This webpage hosts work for a term paper pursuant to the requirements of CSCI-762 "Advanced Cryptography," Spring 2015. The topic of the paper is large-scale electronic voting protocols, including both those strictly theoretical as well as those whose efficacy and/or practicality has been tested.
As technology advances, society tends to have a natural predilection toward adopting emergent technologies and protocols to support or expand the current way of life. One such area that has received popular layman support is that of the modern democratic process; that is, the use of the Internet to expand access to voting in elections.
Since the 1980's, several such protocols have been developed and proposed, but aside from isolated tests no such system has been widely adopted, and those areas that do adopt such a system do not always continue to use it in perpetuity. Several regions, such as the canton of Geneva in Switzerland, have adopted and maintained such systems.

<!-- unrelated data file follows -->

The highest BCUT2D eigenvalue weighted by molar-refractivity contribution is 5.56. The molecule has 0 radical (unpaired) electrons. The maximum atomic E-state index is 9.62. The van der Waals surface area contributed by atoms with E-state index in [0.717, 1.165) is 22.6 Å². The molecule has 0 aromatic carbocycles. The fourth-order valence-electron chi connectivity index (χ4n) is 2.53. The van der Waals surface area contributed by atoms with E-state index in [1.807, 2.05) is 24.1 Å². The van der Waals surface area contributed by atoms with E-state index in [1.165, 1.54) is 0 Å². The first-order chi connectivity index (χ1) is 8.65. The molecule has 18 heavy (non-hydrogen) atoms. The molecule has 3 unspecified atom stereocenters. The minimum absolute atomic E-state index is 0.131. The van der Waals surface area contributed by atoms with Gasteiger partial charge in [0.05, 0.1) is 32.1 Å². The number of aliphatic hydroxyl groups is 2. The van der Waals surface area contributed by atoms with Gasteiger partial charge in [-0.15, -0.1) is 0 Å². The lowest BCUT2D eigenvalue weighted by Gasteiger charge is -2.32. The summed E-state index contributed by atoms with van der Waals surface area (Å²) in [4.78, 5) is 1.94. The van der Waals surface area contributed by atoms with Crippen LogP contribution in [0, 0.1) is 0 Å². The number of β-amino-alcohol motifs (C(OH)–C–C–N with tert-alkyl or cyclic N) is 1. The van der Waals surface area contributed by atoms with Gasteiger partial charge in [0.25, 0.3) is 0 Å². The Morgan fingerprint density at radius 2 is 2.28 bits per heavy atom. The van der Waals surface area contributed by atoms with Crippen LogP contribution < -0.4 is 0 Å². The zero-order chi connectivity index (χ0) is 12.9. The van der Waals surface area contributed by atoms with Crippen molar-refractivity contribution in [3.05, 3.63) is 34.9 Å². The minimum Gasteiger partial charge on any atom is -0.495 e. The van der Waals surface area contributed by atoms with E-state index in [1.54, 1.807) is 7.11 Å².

The United States, however, has made no such adoptions. Other than trial runs in small regions of Texas and Alaska for primary elections, or other similar trials in other areas, the topic doesn't often see the light of day, despite some public clamor to find a way. The reasons for this vary, whether they be conflicting laws between states or jurisdictions that no one system could satisfy, or in other cases outright self-contradictory treatment of voter anonymity that no technology could satisfy. Legal issues themselves are outside the scope of this paper, but are worth considering when considering why an otherwise-viable voting protocol may be rejected by the legislature.
The goal of this paper is to examine and compare several large-scale computerized election protocols proposed within the past few decades. Primary focus will be on four major categories of voting protocols: Blind-Signature, Mix-Network, Additive Homomorphic, and Multiplicative Homomorphic.